A housekeeper who says she worked for Jeff Bezos has sued the Amazon founder and two entities that manage his investments and properties, alleging she experienced racial bias and grueling work conditions on the job. Technology site GeekWire first reported the lawsuit, which was filed Nov. 1 in Washington state’s King County Superior Court.
The housekeeper, Mercedes Wedaa, alleges in a complaint she worked 10, 12 or even 14-hour days without legally required breaks while employed at Bezos’s primary home in Seattle, as well as several of his other residences. The complaint alleges there was no break room for housekeepers, nor a readily accessible bathroom. It also alleges housekeepers were not allowed to enter the Bezos’s home while the family was there, unless to perform a cleaning assignment, and had to climb out of the laundry room window to access a bathroom without entering the main residence. Housekeepers frequently developed urinary tract infections, the complaint alleges, because they could not use the bathroom when they needed it.
The complaint also claims Bezos’s house managers treated Wedaa and other Hispanic housekeepers differently from white employees. It says Wedaa was retaliated against after voicing concerns about unsafe working conditions, as well as the alleged hiring of undocumented workers, to management, and was ultimately fired.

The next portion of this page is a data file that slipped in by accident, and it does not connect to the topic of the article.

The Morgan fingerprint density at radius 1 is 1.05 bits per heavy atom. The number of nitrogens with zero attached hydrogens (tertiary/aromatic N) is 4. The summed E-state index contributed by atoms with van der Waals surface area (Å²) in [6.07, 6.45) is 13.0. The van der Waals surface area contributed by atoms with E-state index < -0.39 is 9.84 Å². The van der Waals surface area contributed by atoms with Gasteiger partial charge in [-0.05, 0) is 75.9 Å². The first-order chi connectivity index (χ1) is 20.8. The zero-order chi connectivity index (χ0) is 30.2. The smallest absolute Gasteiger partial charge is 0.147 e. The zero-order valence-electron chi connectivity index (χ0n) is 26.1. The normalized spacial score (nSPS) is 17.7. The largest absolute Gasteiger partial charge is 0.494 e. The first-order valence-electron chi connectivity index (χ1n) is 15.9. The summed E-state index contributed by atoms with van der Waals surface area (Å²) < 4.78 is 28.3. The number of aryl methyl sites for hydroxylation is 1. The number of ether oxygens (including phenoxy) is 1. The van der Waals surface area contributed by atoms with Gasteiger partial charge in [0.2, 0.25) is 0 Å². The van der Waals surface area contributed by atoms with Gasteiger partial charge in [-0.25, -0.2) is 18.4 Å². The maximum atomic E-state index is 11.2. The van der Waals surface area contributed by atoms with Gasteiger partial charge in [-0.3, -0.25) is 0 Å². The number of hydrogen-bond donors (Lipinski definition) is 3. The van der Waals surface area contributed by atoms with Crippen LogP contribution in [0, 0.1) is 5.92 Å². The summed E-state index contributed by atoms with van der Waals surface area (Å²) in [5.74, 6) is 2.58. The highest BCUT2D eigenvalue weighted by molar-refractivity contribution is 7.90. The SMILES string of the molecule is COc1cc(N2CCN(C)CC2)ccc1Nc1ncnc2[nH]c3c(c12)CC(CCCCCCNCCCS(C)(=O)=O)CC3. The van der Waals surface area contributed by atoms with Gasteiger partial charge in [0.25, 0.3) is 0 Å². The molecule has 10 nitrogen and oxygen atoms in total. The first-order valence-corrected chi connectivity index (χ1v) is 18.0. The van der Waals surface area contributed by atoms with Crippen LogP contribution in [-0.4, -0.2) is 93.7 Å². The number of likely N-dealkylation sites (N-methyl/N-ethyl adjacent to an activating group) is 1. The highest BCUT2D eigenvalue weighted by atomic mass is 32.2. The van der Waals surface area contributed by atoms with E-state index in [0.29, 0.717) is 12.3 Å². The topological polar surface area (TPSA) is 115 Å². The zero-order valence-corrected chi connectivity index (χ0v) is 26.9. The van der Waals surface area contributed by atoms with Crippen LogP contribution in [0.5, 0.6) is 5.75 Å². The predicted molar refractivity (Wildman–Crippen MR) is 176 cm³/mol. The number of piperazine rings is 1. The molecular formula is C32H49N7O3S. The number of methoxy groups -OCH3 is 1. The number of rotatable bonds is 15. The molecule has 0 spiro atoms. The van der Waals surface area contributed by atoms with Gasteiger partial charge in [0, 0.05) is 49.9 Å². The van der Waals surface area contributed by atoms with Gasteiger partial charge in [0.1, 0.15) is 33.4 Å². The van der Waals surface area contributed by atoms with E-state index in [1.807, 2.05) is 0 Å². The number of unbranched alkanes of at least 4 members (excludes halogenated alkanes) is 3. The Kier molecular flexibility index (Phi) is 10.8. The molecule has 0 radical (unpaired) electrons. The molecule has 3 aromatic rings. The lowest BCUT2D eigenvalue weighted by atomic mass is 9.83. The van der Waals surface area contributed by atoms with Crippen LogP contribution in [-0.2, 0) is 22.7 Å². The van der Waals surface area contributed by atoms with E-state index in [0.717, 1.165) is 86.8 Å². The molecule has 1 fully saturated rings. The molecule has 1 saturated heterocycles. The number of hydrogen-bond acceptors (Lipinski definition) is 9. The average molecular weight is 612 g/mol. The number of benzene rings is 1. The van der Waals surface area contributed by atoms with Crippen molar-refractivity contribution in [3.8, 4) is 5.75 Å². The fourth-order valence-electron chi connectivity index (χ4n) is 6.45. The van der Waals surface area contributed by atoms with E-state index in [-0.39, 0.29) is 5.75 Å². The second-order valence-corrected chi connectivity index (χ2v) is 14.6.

The lawsuit seeks financial damages for claims including wages and benefits lost, as well as emotional pain and suffering. Harry Korrell, a lawyer representing Northwestern LLC, one of Bezos’s entities, categorically denied the claims. “We have investigated the claims, and they lack merit,” Korrell said in an emailed statement. He added that Wedaa, the lead housekeeper, was responsible for her own break and meal times, and there were several bathrooms and breakrooms available to her and other staff.
Though Amazon isn’t named in this lawsuit, Bezos’s company has faced scrutiny in recent years over working conditions at the retailer’s facilities. After Amazon workers complained they were unable to take bathroom breaks when needed, the company updated its system for tracking employees’ time spent off the job.